Still Here: On Surviving

There are times in life when you have no idea what to say or what to do next. I’ve been seeing hearts since my last post, over a year ago. Every time I would sit down to write however, the words would evaporate before they ever emerged, fully formed.

I’ve struggled with what to call it and most importantly how to manage it, only because the real name for it still elicits strong responses that have nothing to do with me. The official words for what it did to me go by names like PTSD and the friend it made much worse, ADHD, alongside a learning disability. I spent so much time fighting what reality is and though overall it’s improving, there are still really hard days.

There’s a certain kind of hell when a situation won’t go away no matter how you’ve tried to move on, because the people who bullied you, harassed you and subjected you to a psychological torment unlike little else are still invested in your failure. I never used to understand why some took the route of legal counsel and pursuing cases in the justice system before now because of how much more that process can take. It’s important though, to heal from the #metoo moment that won’t leave me alone, saying, #nomore right alongside it.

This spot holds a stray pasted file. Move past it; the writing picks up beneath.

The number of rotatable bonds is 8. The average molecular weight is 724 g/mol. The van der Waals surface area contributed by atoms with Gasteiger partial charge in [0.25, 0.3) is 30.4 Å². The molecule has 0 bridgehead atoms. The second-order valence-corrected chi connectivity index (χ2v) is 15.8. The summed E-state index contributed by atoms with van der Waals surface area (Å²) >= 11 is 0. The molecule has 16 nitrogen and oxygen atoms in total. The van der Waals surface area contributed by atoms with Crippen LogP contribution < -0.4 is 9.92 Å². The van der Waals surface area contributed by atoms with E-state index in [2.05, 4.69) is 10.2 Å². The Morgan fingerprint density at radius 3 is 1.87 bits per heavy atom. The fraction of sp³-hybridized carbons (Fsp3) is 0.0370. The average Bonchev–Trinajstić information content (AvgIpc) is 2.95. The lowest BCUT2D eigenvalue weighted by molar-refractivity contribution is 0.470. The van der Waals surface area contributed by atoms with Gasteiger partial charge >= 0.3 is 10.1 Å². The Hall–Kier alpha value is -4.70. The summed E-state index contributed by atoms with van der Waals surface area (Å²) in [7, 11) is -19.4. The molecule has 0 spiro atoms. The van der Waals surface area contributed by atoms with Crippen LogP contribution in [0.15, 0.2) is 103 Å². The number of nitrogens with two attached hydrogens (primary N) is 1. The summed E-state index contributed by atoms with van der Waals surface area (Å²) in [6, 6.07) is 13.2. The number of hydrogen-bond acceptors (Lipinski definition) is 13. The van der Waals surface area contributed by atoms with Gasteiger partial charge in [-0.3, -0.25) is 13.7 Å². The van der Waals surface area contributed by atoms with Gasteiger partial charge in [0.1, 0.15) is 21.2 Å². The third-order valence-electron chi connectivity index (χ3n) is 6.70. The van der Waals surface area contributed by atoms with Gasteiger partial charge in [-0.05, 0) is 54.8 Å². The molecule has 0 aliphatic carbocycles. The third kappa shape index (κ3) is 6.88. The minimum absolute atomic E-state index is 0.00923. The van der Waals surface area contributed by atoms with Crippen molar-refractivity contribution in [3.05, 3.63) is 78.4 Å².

The hearts I write about on this blog took on a different meaning since my last post here, because though I tried shutting the world out, and turning down the volume on pain, the hearts reminded of something bigger watching over me. Whenever I feel like I’m losing the connection to the things around me because numbing helps on hard days, the hearts remind me that no matter how lonely I feel, there are unseen threads connecting me to the people and things in my life that hard feelings made me think were out of reach. Just before I try to slip behind the curtain of my life unseen, a heart shows up.